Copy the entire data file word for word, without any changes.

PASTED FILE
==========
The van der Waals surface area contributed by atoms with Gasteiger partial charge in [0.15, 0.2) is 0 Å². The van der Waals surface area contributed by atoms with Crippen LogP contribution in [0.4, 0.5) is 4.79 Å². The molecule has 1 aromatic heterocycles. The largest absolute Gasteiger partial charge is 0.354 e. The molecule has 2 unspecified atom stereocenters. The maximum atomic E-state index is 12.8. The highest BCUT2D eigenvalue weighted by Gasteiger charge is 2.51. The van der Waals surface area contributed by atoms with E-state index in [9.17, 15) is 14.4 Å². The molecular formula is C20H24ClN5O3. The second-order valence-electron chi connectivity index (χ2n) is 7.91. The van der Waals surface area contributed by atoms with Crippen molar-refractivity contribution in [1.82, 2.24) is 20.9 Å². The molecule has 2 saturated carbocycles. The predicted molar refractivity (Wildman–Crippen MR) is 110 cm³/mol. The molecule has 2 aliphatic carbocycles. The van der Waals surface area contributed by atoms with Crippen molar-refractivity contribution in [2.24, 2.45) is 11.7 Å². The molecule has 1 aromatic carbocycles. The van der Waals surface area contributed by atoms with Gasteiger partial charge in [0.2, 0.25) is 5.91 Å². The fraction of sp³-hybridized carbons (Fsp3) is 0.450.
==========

The van der Waals surface area contributed by atoms with Gasteiger partial charge in [0.15, 0.2) is 0 Å². The van der Waals surface area contributed by atoms with Crippen LogP contribution in [0.4, 0.5) is 4.79 Å². The molecule has 1 aromatic heterocycles. The largest absolute Gasteiger partial charge is 0.354 e. The molecule has 2 unspecified atom stereocenters. The maximum atomic E-state index is 12.8. The highest BCUT2D eigenvalue weighted by Gasteiger charge is 2.51. The van der Waals surface area contributed by atoms with E-state index in [9.17, 15) is 14.4 Å². The molecular formula is C20H24ClN5O3. The second-order valence-electron chi connectivity index (χ2n) is 7.91. The van der Waals surface area contributed by atoms with Crippen molar-refractivity contribution in [1.82, 2.24) is 20.9 Å². The molecule has 2 saturated carbocycles. The predicted molar refractivity (Wildman–Crippen MR) is 110 cm³/mol. The molecule has 2 aliphatic carbocycles. The van der Waals surface area contributed by atoms with Crippen molar-refractivity contribution in [2.24, 2.45) is 11.7 Å². The molecule has 1 aromatic carbocycles. The van der Waals surface area contributed by atoms with Gasteiger partial charge in [0.2, 0.25) is 5.91 Å². The fraction of sp³-hybridized carbons (Fsp3) is 0.450.